Buffalo AirStation AC1750
Let’s clear one thing up before we begin: the Buffalo AirStation AC1750 isn’t really what you would call easy to use.
It has a lot of cool features and some excellent hardware, but – while the web interface itself is good – the mobile management tools are less so, and some of the more advanced features are a bit obtuse to work with.
This is still an excellent wireless router, one of the best available, but it’s not for everyone; you need to be fairly technically adept in order to make any use of it.
Usability is an important aspect of any router, and it’s the respect in which the AC1750 fares worst.
If this opening hasn’t scared you off, though, there’s a lot to like here; let’s take a look.
Buffalo AirStation AC1750 – Hardware
The AC1750 designation is currently attached to the Buffalo WZR-1750DHP, and it’s a formidable piece of equipment indeed.
The Broadcom SoC that powers it includes a dual-core ARM Cortex-A9 clocked at 800MHz on top of the excellent switch and wireless chipset; this works with the 512MB of RAM and the 128MB of onboard Flash memory to produce a powerful, reliable platform.
The CPU is the high point here, allowing the WZR-1750DHP to take on sizable workloads without breaking a sweat; it’s one of the most powerful options available for a consumer-level wireless router.
Wireless throughput is fantastic
You can easily get a stable signal of over 120Mbps on the 5GHz band, in 802.11ac mode, and the numbers available if you’re willing to work a bit to optimize things are almost comical.
It’s not the fastest 802.11ac router on the market, but it’s pretty high up there. 2.4GHz performance is, of course, not as high as that on the 5GHz band, but it’s still fairly considerable, too; don’t worry about speed issues when using pre-802.11ac devices.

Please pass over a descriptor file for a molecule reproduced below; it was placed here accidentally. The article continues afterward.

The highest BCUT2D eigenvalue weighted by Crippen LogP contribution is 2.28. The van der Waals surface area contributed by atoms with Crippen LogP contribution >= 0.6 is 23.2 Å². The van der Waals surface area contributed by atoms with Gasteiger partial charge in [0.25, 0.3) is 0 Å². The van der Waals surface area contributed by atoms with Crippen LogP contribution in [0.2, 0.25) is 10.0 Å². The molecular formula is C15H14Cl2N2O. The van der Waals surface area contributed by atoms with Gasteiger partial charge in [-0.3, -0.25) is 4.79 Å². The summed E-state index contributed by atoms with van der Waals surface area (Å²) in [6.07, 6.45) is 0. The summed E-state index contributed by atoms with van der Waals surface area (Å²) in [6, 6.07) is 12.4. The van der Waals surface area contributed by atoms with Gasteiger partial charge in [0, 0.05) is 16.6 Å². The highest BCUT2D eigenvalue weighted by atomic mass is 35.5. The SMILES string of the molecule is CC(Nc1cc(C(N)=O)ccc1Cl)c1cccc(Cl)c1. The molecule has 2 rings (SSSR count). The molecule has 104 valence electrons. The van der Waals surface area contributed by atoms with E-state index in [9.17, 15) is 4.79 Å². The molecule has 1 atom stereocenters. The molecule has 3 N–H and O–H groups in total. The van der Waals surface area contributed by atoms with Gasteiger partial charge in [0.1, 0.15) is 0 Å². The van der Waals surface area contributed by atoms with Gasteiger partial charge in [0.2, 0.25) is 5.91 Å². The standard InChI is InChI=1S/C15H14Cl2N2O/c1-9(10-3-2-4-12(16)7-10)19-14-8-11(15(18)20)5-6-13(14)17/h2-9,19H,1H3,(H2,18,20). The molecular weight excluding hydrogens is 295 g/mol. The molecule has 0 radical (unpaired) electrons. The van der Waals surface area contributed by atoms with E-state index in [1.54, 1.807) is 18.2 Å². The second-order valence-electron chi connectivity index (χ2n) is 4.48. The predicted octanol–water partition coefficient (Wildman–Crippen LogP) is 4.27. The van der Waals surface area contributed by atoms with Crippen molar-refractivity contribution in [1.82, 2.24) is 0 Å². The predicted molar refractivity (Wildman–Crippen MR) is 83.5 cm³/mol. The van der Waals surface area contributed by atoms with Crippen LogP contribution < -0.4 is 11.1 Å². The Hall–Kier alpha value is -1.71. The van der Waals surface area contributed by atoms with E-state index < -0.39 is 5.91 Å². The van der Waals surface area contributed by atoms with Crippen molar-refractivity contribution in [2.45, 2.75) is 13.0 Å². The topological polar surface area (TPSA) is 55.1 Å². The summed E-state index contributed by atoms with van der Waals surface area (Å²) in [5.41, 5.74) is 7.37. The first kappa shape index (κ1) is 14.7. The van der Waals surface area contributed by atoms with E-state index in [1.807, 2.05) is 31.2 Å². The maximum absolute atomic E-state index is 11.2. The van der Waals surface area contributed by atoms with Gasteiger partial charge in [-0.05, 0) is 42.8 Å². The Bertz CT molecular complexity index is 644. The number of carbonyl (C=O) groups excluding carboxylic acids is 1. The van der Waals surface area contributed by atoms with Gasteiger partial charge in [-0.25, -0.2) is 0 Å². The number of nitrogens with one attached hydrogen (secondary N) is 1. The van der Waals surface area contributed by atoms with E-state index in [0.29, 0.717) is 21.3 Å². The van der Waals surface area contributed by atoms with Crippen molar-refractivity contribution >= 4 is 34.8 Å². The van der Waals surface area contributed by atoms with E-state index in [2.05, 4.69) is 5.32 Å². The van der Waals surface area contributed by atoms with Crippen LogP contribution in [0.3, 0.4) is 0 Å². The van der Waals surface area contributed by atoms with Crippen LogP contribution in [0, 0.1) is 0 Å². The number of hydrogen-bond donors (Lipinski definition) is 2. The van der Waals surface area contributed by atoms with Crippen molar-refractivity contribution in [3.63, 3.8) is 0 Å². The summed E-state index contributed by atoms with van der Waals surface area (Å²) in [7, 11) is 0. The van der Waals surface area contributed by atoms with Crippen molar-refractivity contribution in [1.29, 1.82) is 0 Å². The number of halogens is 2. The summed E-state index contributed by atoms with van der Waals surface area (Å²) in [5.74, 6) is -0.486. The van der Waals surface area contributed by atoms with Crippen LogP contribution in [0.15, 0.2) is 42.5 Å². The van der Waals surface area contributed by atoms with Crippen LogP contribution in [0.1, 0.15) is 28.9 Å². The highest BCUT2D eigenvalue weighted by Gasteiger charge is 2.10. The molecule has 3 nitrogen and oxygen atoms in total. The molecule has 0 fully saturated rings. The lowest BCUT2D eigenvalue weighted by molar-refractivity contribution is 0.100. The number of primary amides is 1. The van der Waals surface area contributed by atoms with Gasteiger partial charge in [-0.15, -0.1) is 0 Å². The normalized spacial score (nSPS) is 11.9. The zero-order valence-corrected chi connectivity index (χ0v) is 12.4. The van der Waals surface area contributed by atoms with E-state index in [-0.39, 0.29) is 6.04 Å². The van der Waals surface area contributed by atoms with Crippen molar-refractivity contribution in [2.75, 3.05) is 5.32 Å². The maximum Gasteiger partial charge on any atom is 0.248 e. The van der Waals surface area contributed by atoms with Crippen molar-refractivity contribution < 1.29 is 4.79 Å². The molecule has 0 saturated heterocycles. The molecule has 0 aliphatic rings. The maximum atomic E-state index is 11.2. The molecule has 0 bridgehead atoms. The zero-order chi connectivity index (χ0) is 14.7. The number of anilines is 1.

Wired performance, as it is with any good, reasonably high-end router, is excellent; the five gigabit Ethernet ports consistently render speeds of at least 900Mbps, and there’s no slowdown even when the network is being heavily taxed as a result of the hardware power available.
Buffalo AirStation AC1750 – Software
Let’s start with the good things first. Buffalo’s stock firmware is very stable, and doesn’t make for a significant performance bottleneck.
The QoS tools are very in-depth, and work well.
You can set up scheduling, VPN passthrough, or port forwarding with some very nice tools, and the parental controls are surprisingly granular.
You can set up filtering schemes for particular devices on your network if you like; it’s a great solution to the issues that prevent parental controls from being common on more home networks.
You can easily set an external hard drive connected to one of the two USB ports as a NAS or media server and put it to use, just as on most of the competition.
This is all tied into a nice tile-based interface that makes everything very accessible.
The problem is remote acces
Buffalo has a smartphone-friendly interface, yes, but it’s only normally available to a smartphone that’s actually connected to the network; there’s really no cloud interface available.
That’s definitely secure, but it means that you have to setup port forwarding to make your router accessible over the Internet to actually make use of it when out and about, and you have to take the additional steps to secure it when it’s wide open to traffic from the outside world.
This is effectively useless to anyone that’s not confident in their ability to secure a router under those circumstances; when remote access tools have become so standard among higher-end routers, this is a real problem.
There are cloud tools for access to your attached hard drives, but they’re of dubious usefulness; you still need to configure port forwarding by hand in order to make those accessible.
The Buffalo AirStation AC1750 remote access issues are substantial, but it’s still a stellar device.
The hardware itself is excellent…
… and the software side of things looks good until you hit that one major black spot.
At retail prices in the vicinity of $150, this router is well worth your while if you don’t need the remote access features,
or if you’re capable of configuring them to make them useful; apart from those problems, it’s a top-notch option.